Costa Rica is part of the Eastern Tropical Pacific Seascape
We hear it all the time, and yet it still doesn’t seem clear enough that a healthy ocean is paramount for our own survival. Our ocean makes up the Earth’s primary life support system, comprising 70 percent of our planet’s surface and 99 percent of our world’s biosphere — the fragile part of our planet in which life takes place.
So how do we make sure that everybody is using our shared marine resources responsibly? Well… it’s not easy. Continue reading
Seascapes are strategy for large-scale marine protection and management pioneered by Conservation International.
Costa Rica, as all countries who enjoy having a coastline, owns sovereignty over its waters (its Exclusive Economic Zone, or EZZ) and so, we get to determine how we manage our marine and coastal resources. But fish and whales don’t respect national boundaries. That makes effective management and preservation a challenge: different countries with different takes and ideas, but connected to the same area of sea. Continue reading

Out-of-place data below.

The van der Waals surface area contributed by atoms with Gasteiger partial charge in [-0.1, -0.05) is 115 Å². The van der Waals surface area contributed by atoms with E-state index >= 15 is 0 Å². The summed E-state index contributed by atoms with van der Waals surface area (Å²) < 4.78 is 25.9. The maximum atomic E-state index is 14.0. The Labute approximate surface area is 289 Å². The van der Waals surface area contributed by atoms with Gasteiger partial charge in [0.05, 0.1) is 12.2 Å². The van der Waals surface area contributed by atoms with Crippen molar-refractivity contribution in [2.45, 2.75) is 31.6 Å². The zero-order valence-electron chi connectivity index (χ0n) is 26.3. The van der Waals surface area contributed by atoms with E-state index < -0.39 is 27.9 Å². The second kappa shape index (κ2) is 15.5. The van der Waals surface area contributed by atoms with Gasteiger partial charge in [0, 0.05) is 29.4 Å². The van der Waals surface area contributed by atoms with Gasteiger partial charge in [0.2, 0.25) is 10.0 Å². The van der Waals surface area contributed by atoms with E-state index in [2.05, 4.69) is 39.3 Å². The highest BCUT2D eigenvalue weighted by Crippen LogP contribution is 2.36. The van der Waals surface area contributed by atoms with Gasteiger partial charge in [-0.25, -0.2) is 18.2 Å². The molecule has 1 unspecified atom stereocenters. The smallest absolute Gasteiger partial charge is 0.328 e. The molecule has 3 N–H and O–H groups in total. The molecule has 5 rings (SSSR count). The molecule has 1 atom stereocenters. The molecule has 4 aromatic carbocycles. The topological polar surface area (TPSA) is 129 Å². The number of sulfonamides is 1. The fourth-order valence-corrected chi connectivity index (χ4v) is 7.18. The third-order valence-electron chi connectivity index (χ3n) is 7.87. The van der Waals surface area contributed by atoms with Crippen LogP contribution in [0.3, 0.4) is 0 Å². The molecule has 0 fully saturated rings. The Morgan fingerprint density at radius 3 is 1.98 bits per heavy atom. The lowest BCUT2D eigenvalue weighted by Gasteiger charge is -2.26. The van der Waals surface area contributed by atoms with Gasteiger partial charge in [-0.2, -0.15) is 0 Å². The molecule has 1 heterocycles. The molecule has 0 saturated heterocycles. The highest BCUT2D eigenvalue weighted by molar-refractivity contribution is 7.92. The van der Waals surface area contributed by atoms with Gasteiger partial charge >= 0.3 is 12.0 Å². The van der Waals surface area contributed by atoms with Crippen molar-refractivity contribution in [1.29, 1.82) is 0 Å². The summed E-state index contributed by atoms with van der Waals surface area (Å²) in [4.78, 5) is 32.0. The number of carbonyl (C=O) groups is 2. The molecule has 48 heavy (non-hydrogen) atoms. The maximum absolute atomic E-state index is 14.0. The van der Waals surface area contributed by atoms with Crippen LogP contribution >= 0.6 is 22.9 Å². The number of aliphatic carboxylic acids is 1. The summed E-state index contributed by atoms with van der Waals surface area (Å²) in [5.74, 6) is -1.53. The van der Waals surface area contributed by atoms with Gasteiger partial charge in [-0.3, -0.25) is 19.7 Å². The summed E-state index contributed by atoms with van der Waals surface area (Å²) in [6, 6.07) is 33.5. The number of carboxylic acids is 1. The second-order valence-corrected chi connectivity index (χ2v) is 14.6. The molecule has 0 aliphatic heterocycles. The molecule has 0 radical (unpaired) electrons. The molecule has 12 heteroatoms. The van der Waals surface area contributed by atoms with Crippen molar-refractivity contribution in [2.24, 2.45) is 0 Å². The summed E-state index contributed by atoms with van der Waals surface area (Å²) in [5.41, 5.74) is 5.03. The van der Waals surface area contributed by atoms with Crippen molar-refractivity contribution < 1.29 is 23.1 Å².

“Wherever protection has been implemented, improvement is evident” Juan José Alvarado, CIMAR
Juan José Alvarado (CIMAR researcher) and Cindy Fernández (CIMAR researcher) have been observing the Costa Rican reefs for nearly two years through an unprecedented effort. Their extensive work turns them into the most knowledgeable and experienced people on the reefs that are hidden underneath the Pacific of Costa Rica.
What conclusions have you reached after so many dives, so much data collected and so much analysis?
JJ: The big surprise of the monitoring has been Osa. Particularly, Golfo Dulce. This area has traditionally been impacted by sedimentation and gold extraction … But it is evident that the conservation strategies implemented around the Gulf are working. The live coral coverage is really high; invertebrate diversity is high, among fish, there is a rich diversity. Golfo Dulce has a live coral coverage higher than Coco’s Island. It is the richest point along the coast.
C: One would tend to think that Golfo Dulce is unsuitable for reef development, but we realize that the conservation strategies that have been ongoing for fifteen years are indeed working.
Costa Rica is showing the world the impact that a commitment to conservation can make.
Costa Rica is a lush, tropical paradise; nearly 30% of the country is designated as national parks and reserves. More than 2 million visitors each year enjoy its beauty, which provides income and livelihoods to its people.
This didn’t happen by accident.
Costa Rica made a choice – to take conservation seriously and invest in nature. And it has paid off.